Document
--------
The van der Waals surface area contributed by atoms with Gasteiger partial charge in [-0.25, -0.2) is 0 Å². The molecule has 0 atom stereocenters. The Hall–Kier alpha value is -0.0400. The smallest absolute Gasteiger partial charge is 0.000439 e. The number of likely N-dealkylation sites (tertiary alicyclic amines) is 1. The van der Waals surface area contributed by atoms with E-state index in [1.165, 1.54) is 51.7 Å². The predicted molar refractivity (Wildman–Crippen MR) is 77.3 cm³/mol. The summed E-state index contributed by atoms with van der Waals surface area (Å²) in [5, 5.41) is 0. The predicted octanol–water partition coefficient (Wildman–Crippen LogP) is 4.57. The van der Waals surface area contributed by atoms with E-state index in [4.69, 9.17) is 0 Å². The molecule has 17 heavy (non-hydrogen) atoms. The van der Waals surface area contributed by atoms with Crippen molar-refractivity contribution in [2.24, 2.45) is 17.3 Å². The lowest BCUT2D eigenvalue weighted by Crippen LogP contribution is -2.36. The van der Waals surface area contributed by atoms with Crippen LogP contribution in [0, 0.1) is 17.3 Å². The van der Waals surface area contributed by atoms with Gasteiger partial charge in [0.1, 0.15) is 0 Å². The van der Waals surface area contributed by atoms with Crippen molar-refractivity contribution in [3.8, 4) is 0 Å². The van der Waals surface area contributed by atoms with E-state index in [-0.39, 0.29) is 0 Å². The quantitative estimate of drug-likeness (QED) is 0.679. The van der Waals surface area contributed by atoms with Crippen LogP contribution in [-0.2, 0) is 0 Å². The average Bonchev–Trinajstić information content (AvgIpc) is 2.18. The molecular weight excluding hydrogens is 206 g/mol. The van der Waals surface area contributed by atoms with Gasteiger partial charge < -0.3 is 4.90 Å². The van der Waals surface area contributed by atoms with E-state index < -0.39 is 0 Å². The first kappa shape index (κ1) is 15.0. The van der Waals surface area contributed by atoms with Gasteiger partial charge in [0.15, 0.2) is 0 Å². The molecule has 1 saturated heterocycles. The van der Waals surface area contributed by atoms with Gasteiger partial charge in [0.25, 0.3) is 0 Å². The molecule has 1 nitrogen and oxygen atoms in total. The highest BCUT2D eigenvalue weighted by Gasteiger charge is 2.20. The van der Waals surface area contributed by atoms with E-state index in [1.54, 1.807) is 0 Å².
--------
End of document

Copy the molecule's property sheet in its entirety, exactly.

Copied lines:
The van der Waals surface area contributed by atoms with Gasteiger partial charge in [-0.25, -0.2) is 0 Å². The molecule has 0 atom stereocenters. The Hall–Kier alpha value is -0.0400. The smallest absolute Gasteiger partial charge is 0.000439 e. The number of likely N-dealkylation sites (tertiary alicyclic amines) is 1. The van der Waals surface area contributed by atoms with E-state index in [1.165, 1.54) is 51.7 Å². The predicted molar refractivity (Wildman–Crippen MR) is 77.3 cm³/mol. The summed E-state index contributed by atoms with van der Waals surface area (Å²) in [5, 5.41) is 0. The predicted octanol–water partition coefficient (Wildman–Crippen LogP) is 4.57. The van der Waals surface area contributed by atoms with E-state index in [4.69, 9.17) is 0 Å². The molecule has 17 heavy (non-hydrogen) atoms. The van der Waals surface area contributed by atoms with Crippen molar-refractivity contribution in [2.24, 2.45) is 17.3 Å². The lowest BCUT2D eigenvalue weighted by Crippen LogP contribution is -2.36. The van der Waals surface area contributed by atoms with Crippen LogP contribution in [0, 0.1) is 17.3 Å². The van der Waals surface area contributed by atoms with Gasteiger partial charge in [0.1, 0.15) is 0 Å². The van der Waals surface area contributed by atoms with Crippen molar-refractivity contribution in [3.8, 4) is 0 Å². The van der Waals surface area contributed by atoms with E-state index in [-0.39, 0.29) is 0 Å². The quantitative estimate of drug-likeness (QED) is 0.679. The van der Waals surface area contributed by atoms with Crippen LogP contribution in [-0.2, 0) is 0 Å². The average Bonchev–Trinajstić information content (AvgIpc) is 2.18. The molecular weight excluding hydrogens is 206 g/mol. The van der Waals surface area contributed by atoms with Gasteiger partial charge < -0.3 is 4.90 Å². The van der Waals surface area contributed by atoms with E-state index < -0.39 is 0 Å². The first kappa shape index (κ1) is 15.0. The van der Waals surface area contributed by atoms with Gasteiger partial charge in [0.15, 0.2) is 0 Å². The molecule has 1 saturated heterocycles. The van der Waals surface area contributed by atoms with Gasteiger partial charge in [0.25, 0.3) is 0 Å². The molecule has 1 nitrogen and oxygen atoms in total. The highest BCUT2D eigenvalue weighted by Gasteiger charge is 2.20. The van der Waals surface area contributed by atoms with E-state index in [1.54, 1.807) is 0 Å².